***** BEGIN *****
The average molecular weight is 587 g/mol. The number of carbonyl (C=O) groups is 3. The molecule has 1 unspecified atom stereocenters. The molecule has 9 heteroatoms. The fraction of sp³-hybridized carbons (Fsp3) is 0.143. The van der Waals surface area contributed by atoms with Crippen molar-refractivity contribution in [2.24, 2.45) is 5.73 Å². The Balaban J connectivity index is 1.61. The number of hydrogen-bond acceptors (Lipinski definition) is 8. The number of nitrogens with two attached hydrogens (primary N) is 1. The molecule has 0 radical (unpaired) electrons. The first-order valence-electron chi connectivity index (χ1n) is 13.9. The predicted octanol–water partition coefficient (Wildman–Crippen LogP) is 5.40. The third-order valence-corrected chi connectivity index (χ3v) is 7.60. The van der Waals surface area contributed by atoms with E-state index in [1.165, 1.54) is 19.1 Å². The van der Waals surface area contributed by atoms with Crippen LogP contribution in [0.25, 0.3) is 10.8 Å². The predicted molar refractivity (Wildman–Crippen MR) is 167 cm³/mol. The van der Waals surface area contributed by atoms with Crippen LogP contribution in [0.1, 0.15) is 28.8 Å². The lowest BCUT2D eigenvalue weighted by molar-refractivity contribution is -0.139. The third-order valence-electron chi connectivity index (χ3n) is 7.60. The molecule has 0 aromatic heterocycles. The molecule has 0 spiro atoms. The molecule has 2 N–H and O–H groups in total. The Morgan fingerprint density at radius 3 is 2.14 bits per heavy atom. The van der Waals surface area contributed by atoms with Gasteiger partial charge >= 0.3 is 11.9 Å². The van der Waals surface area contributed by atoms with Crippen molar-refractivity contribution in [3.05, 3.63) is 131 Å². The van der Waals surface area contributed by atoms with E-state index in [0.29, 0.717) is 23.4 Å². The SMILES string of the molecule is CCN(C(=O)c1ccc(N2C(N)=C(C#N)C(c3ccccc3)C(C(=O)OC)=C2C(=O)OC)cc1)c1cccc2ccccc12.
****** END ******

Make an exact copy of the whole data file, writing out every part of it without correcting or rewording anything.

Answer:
The average molecular weight is 587 g/mol. The number of carbonyl (C=O) groups is 3. The molecule has 1 unspecified atom stereocenters. The molecule has 9 heteroatoms. The fraction of sp³-hybridized carbons (Fsp3) is 0.143. The van der Waals surface area contributed by atoms with Crippen molar-refractivity contribution in [2.24, 2.45) is 5.73 Å². The Balaban J connectivity index is 1.61. The number of hydrogen-bond acceptors (Lipinski definition) is 8. The number of nitrogens with two attached hydrogens (primary N) is 1. The molecule has 0 radical (unpaired) electrons. The first-order valence-electron chi connectivity index (χ1n) is 13.9. The predicted octanol–water partition coefficient (Wildman–Crippen LogP) is 5.40. The third-order valence-corrected chi connectivity index (χ3v) is 7.60. The van der Waals surface area contributed by atoms with E-state index in [1.165, 1.54) is 19.1 Å². The van der Waals surface area contributed by atoms with Crippen LogP contribution in [0.25, 0.3) is 10.8 Å². The predicted molar refractivity (Wildman–Crippen MR) is 167 cm³/mol. The van der Waals surface area contributed by atoms with Crippen LogP contribution in [0.1, 0.15) is 28.8 Å². The lowest BCUT2D eigenvalue weighted by molar-refractivity contribution is -0.139. The third-order valence-electron chi connectivity index (χ3n) is 7.60. The molecule has 0 aromatic heterocycles. The molecule has 0 spiro atoms. The molecule has 2 N–H and O–H groups in total. The Morgan fingerprint density at radius 3 is 2.14 bits per heavy atom. The van der Waals surface area contributed by atoms with Gasteiger partial charge >= 0.3 is 11.9 Å². The van der Waals surface area contributed by atoms with Crippen molar-refractivity contribution in [3.05, 3.63) is 131 Å². The van der Waals surface area contributed by atoms with E-state index in [0.29, 0.717) is 23.4 Å². The SMILES string of the molecule is CCN(C(=O)c1ccc(N2C(N)=C(C#N)C(c3ccccc3)C(C(=O)OC)=C2C(=O)OC)cc1)c1cccc2ccccc12.